Sounds very weird to me. Usually, rather used as a conjunction would be followed by a comma and then an independent clause and not a dependent clause: This is not Tom. Rather, it is my dad. What you wrote sounds unnatural to me (in U.S.): The correct translation is something like This is not Tom; this is my dad. To me this sounds more natural than the official Duolingo translation.


    Thank you. :) I'm a native english speaker and I live in the U.S. My parents are from the south so I guess I'm just not that good with grammar lol.


    You are not entirely wrong. I am an English teacher. I grew up in Texas and live in the West now. This discussion took place in the German course, too. While "but" is not incorrect English grammar it is poor grammar. The proper translation is "but rather" in this sentence. Using either "but" or "rather" alone is unclear and confusing. Used together they provide clarity. Both are accepted in the German course. They should be here, too.


    Why in the world are you comparing two different languages? Just because it's accepted in German doesn't mean it's accepted in other languages


    I think it might be better to say, "This is not Tom, but rather my dad." (But Duo marked that wrong for me, so don't bother trying it out!)


    Tom and дом sound exactly alike... really


    because endings are similar, but when the word begins is what you need to listen for, when it says Tom you will hear it starts with 'T' and when it says 'дом' you will hear it starts with a 'D'


    How do you know the difference between the "a" meaning "and" and "but"?


    I wrote - This is not Tom, while he is my father. The sentence was marked wrong although I beleive that it meant the same. Please advise.


    No 'a' doesn't mean 'while' anywhere close, you completely translated that word wrong


    I said "This is not tom, but it's my dad" but it said it was wrong (saying I use the wrong word). But isn't that basically the same as "This is not Tom, but my dad."? Can someone explain?


    The russian sentence didn't say 'it's' anywhere


    I thought 'a' meant and, not but


    In this context it means 'but'


    I put "He is not Tom, but my father" and it said I was wrong for not putting dad. I think answers using synonyms, particularly common ones, should be accepted.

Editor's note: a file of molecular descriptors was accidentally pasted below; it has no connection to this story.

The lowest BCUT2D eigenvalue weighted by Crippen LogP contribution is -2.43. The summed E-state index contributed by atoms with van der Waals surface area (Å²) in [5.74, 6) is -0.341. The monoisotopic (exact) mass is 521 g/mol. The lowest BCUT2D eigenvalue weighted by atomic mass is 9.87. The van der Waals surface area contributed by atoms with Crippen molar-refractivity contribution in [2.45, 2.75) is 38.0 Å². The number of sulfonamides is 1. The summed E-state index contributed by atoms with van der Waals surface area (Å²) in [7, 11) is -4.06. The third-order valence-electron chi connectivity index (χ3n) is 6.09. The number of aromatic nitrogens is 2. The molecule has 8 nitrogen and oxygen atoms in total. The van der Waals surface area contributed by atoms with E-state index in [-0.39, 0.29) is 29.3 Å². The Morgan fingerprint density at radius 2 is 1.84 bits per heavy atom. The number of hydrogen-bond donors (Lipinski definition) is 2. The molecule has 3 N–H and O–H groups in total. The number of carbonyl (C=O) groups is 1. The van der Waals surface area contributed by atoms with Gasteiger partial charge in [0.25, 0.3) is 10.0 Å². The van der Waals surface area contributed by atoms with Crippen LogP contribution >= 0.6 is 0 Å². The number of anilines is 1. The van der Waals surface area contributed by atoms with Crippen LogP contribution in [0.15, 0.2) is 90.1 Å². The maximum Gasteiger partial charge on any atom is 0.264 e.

No this sentence said dad, russians have a different word for 'father'


    How can "а" translate as "and" as well as "but"? Can it be used interchangeably like "в" can be used as any preposition as per requirement?


    But = "но" or "а" in Russian, they both are used for contradictions / objections: It's cold but I'm anyway going for a walk. = Холодно, но я всё равно пойду гулять. I told him many times but he didn't listen to me. = Я говорила ему много раз, а он не слушал меня. And = "и"


    I said This is not Tom, this is my dad. and it said I was wrong but there's no option to report that I said the right answer ?????


    No you said the wrong answer, the answer is 'This is not Tom, but my dad' In the sentence there is no word that says 'this is'


    how can I tell if a is and or but in any situation?


    Isn't is the abbreviation of is not. Would be nice of you guys, if you could fix that error.


    what is wrong with saying "this is not tom, this is my dad"


    Because there is no word there that says 'this is'

    [deactivated user]

      Is there different meanings of "a" in Russian?


      а - 1) but (like in the given example); 2) and (I was invited to this party and you weren't - меня пригласили на эту вечеринку, а тебя - нет)


      I wrote "This is not Tom, but it's my dad.". Turns out it's wrong.


      There is no need in another "it's".

      This is not Tom, but my dad = Это не Том, а мой папа.

      This is not Tom, but it's my dad = Это не Том, но это мой папа (no one says like this)


      What is the difference between and and but in Russian


      Pretty much the same that is in... well, wherever


      "This is not Tom, but it's my dad"

      How come the previous citation is wrong, as a translation of the desired Russian sentence?

      Danke schön, für deine Hilfe.


      "it's" is unnecessary here


      how do I know when to use мой and when to use моя


      You choose it in accordance with a noun: мой is masculine and моя is feminine. Мое is neutral


      In an earlier example, the "a" in :

      " Это радио а не мотор "

      was not in the meaning of "but", but still, it was written as "a" and not "и" .

      So how come it's not " и " in my Russian sentence?


      Because 'a' has two meanings, and 'и' has one, you use 'и' often, but there are sentences that don't make sense if you put 'и', but will make sense if you put 'a'


      How do you when to use "моя", or "мой"?? I feel like i sm just guessing..


      "моя" is feminine and "мой" masculine


      I could have sworn 'a' was 'and'


      Why is everyone getting shocked that a word has two meanings?


      What is difference between мой and моя?


      The first is for masculine words, the second is for feminine words.


      А это же "аnd" а здесь поставили как "но" (but) не правильно же


      Some places 'и' means and And in some places 'a' means And I'm confused which and goes where?


      Father is not the same as Dad? Funny!!!!!


      Hello how can i know where 'а' means 'and' and where 'but'


      Why is father wrong here? I think dad is very informal and not everybody is using it even towards own father and certainly not when talking to others.


      Tom will say this but it's not Tom so the dad has to be saying it, so the dad is saying he is his own dad


      I wrote this isnt tom, but my dad and the correct answer is what i wrote??

      • 1503

      Не приняли "and" в качестве предлога "а"! Это возмутительно !!


      Dad is the same as papa in most vernaculars - annoyingly choosy.


      How is This is not but its my dad not accepted


      Why is not accepting as right answer for father instead of dad?


      why "a" it's mean "but" ? doesn't "но" which means "but" ?


      How do you recognize when 'a' means 'but and when it means and


      Why “but”Please tell me why it is "but".


      Please correct all these exercises that only take Dad for Papa. A lot of Americans say papa, and a lot say father in a sentence like this. I would absolutely say father in a sentence like this.